A centralised cloud storage system uses servers with huge databases. These require technology that can provide heavy maintenance and constant updates. The technology required is rather expensive and so storing data on a centralised cloud is costly.

Token-based system
With a decentralised system, providers can rent out unutilised storage space in exchange for tokens. Tokens can be used in further transactions. This is a much cheaper method compared to using a centralised cloud, but the costs of storing data are subject to variation as they are determined by supply and demand. Users could potentially access their data much faster and storage space wastage is minimized further still.

Increased privacy
Users send out their data products in fragments to several separate nodes, and only they have access to the encryption key for their respective data products: there is a greater assurance of privacy in this system as opposed to conventional cloud storage mechanisms in which a single third party controls data traffic.

Blockchain-based provenance infrastructure
Provenance is an attribute that encompasses the ability to determine the history of a data product from its origin. Knowing the complete history of a data product deters access violations to it, as this can be easily detected due to data storage immutability.

Redundancy: a good thing
There are two main structures that blockchain based cloud storage systems could use: peer-to-peer or multi peer.

In a peer-to-peer system, when a user uploads their data, a copy of the data migrates to a peer. However there is no assurance that this peer will not disappear. Cloud storage systems are heavily populated and users often opt in and out frequently. Thus, deleting the data once a copy of it has been sent to a peer is not an option. In a multi peer system, multiple copies of this data are made (redundant data). This allows the owner of the data to delete it from their local drive and create space, because there is a higher assurance of there being multiple backups available.

Most blockchain-based cloud storage technologies are actually not just peer-to-peer but multi-peer technologies.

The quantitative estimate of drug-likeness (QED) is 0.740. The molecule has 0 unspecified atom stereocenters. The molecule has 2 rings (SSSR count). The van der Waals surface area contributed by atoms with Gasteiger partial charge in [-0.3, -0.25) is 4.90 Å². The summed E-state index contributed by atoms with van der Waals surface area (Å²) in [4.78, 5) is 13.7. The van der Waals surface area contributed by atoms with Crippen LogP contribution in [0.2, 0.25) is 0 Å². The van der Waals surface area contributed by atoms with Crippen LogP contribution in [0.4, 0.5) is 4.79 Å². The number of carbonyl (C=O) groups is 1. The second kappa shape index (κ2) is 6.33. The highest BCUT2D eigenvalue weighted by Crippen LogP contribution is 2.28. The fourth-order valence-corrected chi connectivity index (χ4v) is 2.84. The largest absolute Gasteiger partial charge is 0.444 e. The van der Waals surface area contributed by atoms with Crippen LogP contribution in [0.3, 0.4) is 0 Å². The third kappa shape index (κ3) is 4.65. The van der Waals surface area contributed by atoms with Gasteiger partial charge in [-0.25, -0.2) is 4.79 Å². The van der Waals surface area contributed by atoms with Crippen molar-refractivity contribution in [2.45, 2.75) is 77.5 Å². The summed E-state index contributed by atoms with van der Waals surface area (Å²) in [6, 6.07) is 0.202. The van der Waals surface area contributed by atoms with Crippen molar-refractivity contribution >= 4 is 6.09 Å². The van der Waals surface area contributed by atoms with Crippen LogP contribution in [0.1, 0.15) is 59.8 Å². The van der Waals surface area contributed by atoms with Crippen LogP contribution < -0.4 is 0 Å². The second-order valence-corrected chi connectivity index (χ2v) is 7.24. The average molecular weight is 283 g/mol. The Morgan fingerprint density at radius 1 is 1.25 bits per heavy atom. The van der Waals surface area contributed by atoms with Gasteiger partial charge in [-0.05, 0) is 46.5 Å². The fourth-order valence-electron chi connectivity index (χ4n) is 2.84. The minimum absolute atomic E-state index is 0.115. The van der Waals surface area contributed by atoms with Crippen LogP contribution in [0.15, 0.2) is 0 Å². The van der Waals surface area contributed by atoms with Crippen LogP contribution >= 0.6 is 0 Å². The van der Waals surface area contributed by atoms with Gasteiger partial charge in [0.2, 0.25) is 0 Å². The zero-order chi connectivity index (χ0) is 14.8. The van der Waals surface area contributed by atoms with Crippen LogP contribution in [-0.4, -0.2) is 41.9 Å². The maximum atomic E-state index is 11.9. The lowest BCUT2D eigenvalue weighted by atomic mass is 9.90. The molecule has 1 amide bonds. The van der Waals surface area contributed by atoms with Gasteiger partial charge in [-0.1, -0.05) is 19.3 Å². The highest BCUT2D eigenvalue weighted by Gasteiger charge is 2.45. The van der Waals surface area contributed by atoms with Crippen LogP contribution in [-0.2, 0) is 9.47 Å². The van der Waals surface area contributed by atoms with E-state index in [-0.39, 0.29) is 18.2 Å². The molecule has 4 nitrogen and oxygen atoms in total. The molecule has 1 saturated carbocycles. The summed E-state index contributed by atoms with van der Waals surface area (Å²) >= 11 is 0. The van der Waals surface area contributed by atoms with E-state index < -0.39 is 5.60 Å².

Also, working with a decentralised system of storage minimises the potential of errors in storage and transmission of data.

Finally, decentralisation means a shift to lower costs, since:

  • The price of such storage platforms is determined by supply and demand.
  • Any network user can rent out their local, unutilised storage space.
  • Blockchain uses pre-existing servers, so the infrastructure is already in place. As such, providers of decentralised space have lower costs, allowing them to charge consumers less.

Data will at some point be dealt with in petabytes and zettabytes at B2B level. It is a commonly accepted myth that big business with a pivotal central location and big servers are the only agents capable of handling data on such a scale. However it is important to ask the question: how much leverage and power are individuals handing over when they migrate to a centralised cloud? How vulnerable do they become when their data is shipped off to a monopoly?

B2B, B2C and C2C transactions have to be efficient. Yet this efficiency cannot derive from a centralised entity as this requires a trust based system. Users have to trust that the biggest server is also the most benevolent one. However, this is essentially the same thing as being at the mercy of chance. If the centralised cloud storage provider is not as benevolent, trustworthy or efficient as required, huge amounts of data could be lost.

The worst case scenario is when a certain cloud storage provider begins to monopolise the cloud storage market. The conductor in the orchestra of information is ultimately, the most influential data holder in the market. If the conductor is malicious or inept, every user, big and small, loses their data, and thus, functioning power.

If markets and private transactions are to keep running smoothly, it is important to avoid a big-business invasion or a monopoly-based armageddon, which centralise the network under their control. The simple way to counter this dramatic problem is to switch to decentralised cloud-based services and ditch the middleman.